• Dissolve one liter of molasses in four liters of warm water. Allow it to cool. Drench the Soil with this mixture, and it will kill nematodes that are attacking your plants.

• Nematodes are tiny and multi-cellular insects that feed on plant roots. They are stunt and kill plants.

• Be careful when using this molasses mixture. While it can kill nematodes and save your plant, it can also kill some of the beneficial insects in the Soil.

• Regard this molasses mixture as the last resort and do not use it for long term purposes.

• Build a molasses trap. Fill a jar half-full with molasses. Place the jar in your garden.

• Insects will get attracted to the molasses because of its sweet smell. The insects will then fall in and die.

Molasses is a by-product of sugar. It is produced during the manufacture of sugar from sugarcane or sugar beets.

How to Extract Molasses from Sugarcane

Sugar is extracted from sugarcane or sugar beets. Molasses is the material left after the sugar has been removed and processed from sugarcane.

Molasses is a black sticky material that is somewhat a waste material of sugarcane that has good use.
When producing sugar, sugarcane is crushed to extract its juice. The juice is boiled until it becomes sugar crystals.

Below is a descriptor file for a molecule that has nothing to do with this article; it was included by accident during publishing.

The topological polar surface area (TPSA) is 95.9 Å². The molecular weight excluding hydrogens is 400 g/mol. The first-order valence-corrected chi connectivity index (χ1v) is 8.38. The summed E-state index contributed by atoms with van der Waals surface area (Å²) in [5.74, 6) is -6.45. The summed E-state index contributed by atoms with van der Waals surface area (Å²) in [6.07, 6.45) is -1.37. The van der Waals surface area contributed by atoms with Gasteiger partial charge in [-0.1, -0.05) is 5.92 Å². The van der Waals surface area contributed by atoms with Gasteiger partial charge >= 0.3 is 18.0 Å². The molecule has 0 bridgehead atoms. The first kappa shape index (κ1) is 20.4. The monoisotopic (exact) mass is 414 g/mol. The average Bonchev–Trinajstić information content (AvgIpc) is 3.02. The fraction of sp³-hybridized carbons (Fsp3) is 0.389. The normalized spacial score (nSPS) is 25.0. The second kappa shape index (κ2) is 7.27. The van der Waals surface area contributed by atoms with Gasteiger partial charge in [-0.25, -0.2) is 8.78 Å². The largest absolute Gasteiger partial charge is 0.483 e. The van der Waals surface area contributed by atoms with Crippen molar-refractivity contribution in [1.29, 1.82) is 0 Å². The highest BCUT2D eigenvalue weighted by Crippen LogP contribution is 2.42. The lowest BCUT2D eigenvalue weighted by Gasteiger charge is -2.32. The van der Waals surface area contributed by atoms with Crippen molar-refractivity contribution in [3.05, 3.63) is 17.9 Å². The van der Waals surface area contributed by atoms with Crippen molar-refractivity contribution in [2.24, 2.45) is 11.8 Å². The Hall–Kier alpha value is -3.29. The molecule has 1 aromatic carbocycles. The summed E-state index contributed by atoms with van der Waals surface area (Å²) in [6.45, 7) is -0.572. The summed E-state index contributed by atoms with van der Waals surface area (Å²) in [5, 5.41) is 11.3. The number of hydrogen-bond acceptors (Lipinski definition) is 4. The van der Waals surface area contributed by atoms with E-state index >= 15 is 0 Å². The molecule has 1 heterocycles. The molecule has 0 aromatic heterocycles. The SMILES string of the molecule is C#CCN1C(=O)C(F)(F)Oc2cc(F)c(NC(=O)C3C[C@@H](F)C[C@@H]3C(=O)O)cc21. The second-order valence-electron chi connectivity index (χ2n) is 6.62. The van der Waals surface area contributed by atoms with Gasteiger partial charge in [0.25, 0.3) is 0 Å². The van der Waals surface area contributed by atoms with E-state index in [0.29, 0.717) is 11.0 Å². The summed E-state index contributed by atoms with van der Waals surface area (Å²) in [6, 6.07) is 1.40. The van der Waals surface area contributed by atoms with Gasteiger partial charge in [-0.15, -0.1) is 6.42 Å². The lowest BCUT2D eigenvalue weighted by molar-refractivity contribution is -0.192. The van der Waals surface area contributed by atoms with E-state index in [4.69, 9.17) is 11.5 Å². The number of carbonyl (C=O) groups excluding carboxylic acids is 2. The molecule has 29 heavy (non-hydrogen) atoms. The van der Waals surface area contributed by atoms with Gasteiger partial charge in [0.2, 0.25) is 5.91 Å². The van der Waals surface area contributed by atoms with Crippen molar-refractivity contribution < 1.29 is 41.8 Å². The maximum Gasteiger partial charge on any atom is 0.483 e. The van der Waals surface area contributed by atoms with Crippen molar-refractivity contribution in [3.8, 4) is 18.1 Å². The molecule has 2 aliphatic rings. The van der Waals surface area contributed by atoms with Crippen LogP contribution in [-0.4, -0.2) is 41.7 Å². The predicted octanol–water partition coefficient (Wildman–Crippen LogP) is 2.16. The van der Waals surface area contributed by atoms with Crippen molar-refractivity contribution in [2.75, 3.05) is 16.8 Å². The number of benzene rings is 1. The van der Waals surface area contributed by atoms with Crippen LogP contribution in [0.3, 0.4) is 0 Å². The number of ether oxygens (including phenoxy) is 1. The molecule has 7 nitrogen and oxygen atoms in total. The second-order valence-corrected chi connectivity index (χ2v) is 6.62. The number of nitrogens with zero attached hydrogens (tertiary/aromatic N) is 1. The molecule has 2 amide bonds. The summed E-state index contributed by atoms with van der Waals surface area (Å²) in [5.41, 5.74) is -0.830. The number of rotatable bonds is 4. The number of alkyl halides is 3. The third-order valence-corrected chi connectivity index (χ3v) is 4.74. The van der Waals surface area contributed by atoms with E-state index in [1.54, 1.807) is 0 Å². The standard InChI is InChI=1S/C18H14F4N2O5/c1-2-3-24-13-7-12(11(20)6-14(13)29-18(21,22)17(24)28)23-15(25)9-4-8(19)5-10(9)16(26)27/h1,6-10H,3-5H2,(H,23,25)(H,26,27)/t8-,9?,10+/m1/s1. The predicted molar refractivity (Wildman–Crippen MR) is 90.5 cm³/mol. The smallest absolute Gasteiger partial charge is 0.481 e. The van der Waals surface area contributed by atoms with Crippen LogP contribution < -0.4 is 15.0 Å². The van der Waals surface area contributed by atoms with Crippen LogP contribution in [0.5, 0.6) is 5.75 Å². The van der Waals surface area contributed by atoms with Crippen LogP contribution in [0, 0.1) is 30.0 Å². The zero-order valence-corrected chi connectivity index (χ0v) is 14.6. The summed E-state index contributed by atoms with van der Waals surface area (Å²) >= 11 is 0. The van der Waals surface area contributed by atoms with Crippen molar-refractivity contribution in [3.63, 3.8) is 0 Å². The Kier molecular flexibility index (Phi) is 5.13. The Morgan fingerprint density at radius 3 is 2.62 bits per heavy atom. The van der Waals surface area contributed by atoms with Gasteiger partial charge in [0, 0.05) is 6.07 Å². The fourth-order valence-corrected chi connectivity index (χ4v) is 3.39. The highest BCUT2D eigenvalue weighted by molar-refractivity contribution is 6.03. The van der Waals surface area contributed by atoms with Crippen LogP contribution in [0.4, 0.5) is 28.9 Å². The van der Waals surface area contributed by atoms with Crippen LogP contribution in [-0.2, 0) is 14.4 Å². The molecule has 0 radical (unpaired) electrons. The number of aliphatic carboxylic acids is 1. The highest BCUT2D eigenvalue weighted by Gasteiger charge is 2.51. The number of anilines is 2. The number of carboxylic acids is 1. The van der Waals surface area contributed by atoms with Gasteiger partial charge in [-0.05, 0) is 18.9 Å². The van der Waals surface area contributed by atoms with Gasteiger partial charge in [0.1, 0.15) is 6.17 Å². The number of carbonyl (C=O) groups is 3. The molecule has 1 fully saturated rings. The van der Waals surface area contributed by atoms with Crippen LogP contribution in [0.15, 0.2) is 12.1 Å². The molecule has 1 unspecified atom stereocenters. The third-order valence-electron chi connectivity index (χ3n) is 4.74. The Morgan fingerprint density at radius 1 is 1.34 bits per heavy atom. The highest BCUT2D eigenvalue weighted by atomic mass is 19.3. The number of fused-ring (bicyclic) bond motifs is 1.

Sugar crystals are further processed to extract sugar and molasses is the remaining liquid.

There are many types or grades of molasses:

First Molasses / Light Molasses. This is the syrup formed after the first boiling to produce sugar crystals.

It comes with the sweetest taste and the lightest color. This type of Molasses is typically used in baking.

Dark Molasses. This is Molasses produced after the second boiling. It is less sweet but darker and thicker.

It can be used for baking, but it gives food a distinct flavor and color.

Blackstrap Molasses. This is produced after the third boiling.

This Molasses is the darkest and thickest. It comes with a bitter taste, too.

Other than sugar, Molasses contains vitamins, carbohydrates, iron, and calcium.

Final Thoughts
Molasses is the cheapest way to increase the sugar content of plants and get rid of harmful insects in your vegetable plants and garden.

Molasses as an insecticide works well in controlling pests that attack your plants and Soil. Molasses attacks insects and pests when they try to cycle in the Soil and when they feed on your plants.
If you are on a tight budget, Molasses as an insecticide is the answer to your problems with insects and pests in your garden.

You’ve all heard the adage – you kill more flies with honey than with vinegar – and now you can see that this version of it works – only too well !!!

Jenny Marie
Tribal Writer

Edited By
Patricia Godwin

Patricia Godwin

Patricia has many years of experience as a content writer on various subjects, but her first love is gardening. She’s never met a plant she didn’t like and, consequently, she writes about every type of plant you can think of. Once an avid gardener with a herb garden, a succulent rockery, and a rose garden – to mention a few. Nowadays, she’s constantly on the move searching for interesting plants to bring to your attention; and explain to you all the details you need to grow, care and maintain these plants.